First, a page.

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In Post-Trump Right, Republicans must return to Republicanism as Moral and Philosophical Guide


Have National Affairs‘ Brink Lindsey read The American Minervan? Brink Lindsey is only suggesting half of what I have advised numerously. It is half, because republicanism cannot be contained by one party. This is how we got our parties and division, hence George Washington’s concerns in his Farewell Address. There are many young influencers contending for the future of the Republican Party, who want to revive “real Conservatism.” This revival of “real Conservatism,” is something entirely different from the revival of Republicanism. The former masks itself under the guise of being the latter, as the founders’ original intent.

This is why Brink Lindsey states, that the answer for Republicans is staring them in the face — in their very name. We could arm and imbue the American Right with a more ennobling philosophy, eliminate certain attitudes, and give it new aims and attitudes. This in itself would be limiting, though potentially a chess-play, despite others not being able to see the possibilities on the board.

They are interested in winning. I am interested in breaking the political game and cycle of democratic illusion. Constituents of both respective national parties ought to keep in mind, that one party cannot rule, or govern this country, unless you want to abandon the Republic for a Fascist State? This game we play is not a sign of a healthy democracy as we are told. We cannot afford to play the four to eight year party cycle any longer, and we are a country out of time. Therefore, if one truly believed in “Democracy,” such a mission would be understood. Nevertheless, these believers in democracy might become as beasts, filled with jealousy, to see the day the party or the side they loathe actually improve. We need it to, and we ought to contribute to that.

This article is just one piece of evidence, that there are few becoming aware of just what I speak of too, and that it’s necessary.


Just discovered this article, Republicanism for Republicans from National Affairs Winter 2019…so it has been written very recently. National Affairs has a nice line-up of articles. Does Brink Lindsey read MINVRA? No, I certainly doubt that (laughter). But this is good. It shows there are others who understand the cause for the renewal of the republic, and of REPUBLICANISM? I mention a family of writers in western political thought in The Loose Tradition of Republican Writers.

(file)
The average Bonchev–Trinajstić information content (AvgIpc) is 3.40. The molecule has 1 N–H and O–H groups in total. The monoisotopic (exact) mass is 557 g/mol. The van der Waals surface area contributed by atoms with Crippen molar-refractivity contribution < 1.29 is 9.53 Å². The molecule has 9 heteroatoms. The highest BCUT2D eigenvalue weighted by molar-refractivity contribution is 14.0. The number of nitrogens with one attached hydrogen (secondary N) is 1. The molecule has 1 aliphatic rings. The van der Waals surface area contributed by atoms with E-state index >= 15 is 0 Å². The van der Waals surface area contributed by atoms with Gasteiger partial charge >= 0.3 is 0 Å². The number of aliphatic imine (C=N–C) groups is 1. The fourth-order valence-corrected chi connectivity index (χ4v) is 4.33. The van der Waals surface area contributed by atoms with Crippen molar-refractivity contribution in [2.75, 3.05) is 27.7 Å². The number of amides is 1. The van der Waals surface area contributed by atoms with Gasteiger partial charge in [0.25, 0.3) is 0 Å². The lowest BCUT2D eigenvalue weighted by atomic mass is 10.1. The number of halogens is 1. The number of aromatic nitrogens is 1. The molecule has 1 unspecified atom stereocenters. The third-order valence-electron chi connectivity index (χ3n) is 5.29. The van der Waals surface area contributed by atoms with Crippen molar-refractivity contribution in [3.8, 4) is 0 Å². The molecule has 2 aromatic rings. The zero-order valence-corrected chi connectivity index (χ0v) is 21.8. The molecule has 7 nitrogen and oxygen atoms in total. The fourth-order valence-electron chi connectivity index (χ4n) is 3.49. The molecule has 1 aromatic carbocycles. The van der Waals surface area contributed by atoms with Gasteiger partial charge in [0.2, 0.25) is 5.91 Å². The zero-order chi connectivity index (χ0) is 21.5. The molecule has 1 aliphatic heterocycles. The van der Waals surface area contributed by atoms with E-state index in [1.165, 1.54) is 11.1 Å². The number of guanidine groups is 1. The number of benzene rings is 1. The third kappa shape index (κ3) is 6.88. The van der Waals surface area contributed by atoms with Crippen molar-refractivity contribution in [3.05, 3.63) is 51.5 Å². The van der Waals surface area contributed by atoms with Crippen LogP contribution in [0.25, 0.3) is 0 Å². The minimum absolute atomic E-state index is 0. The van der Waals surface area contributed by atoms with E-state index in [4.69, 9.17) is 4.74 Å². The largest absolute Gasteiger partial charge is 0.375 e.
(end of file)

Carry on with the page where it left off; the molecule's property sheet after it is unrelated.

Brink Lindsey writes:

“To build a new, post-Trump right, we need a new political language in which to express ourselves. Where will we find this new vocabulary, which might reach beyond the term “conservatism” as an organizing principle? The answer is right under our noses, hiding in plain sight. The project of intellectual and moral renewal on the right is best founded on the principles of republicanism. The challenge is to develop and articulate the principles and program of the republican wing of the Republican Party.

Republicanism, in the most basic sense of the word, simply means support for a republican form of government. This alone, these days, can suffice to position you clearly on controversies of the utmost importance. Beyond that, in intellectual history the term refers to a political tradition in early-modern Europe and North America, stretching from Machiavelli to Madison and Jefferson via Milton, Harrington, Sidney, and Montesquieu.”

“The Republican Party, meanwhile, has long been a party of ideology, created in the 1850s with a much more specific guiding principle in mind: stopping the expansion of slavery. Ever since, that difference—one party, a pragmatic alliance; the other, an ideological one—has meant that the Republican Party is more prone to ideological fights blowing up into potential existential crises. (…) In contrast to the Republicans, the Democrats’ founding purpose was always more about process than a specific ideological end. And like the Republicans, the Democrats have also experienced periods of purposeless wandering, long-term minority status and internal division. Indeed, the history of the Democratic Party has been, to some degree, a series of efforts to infuse the organization with an ideological identity while holding a diffuse coalition together.”


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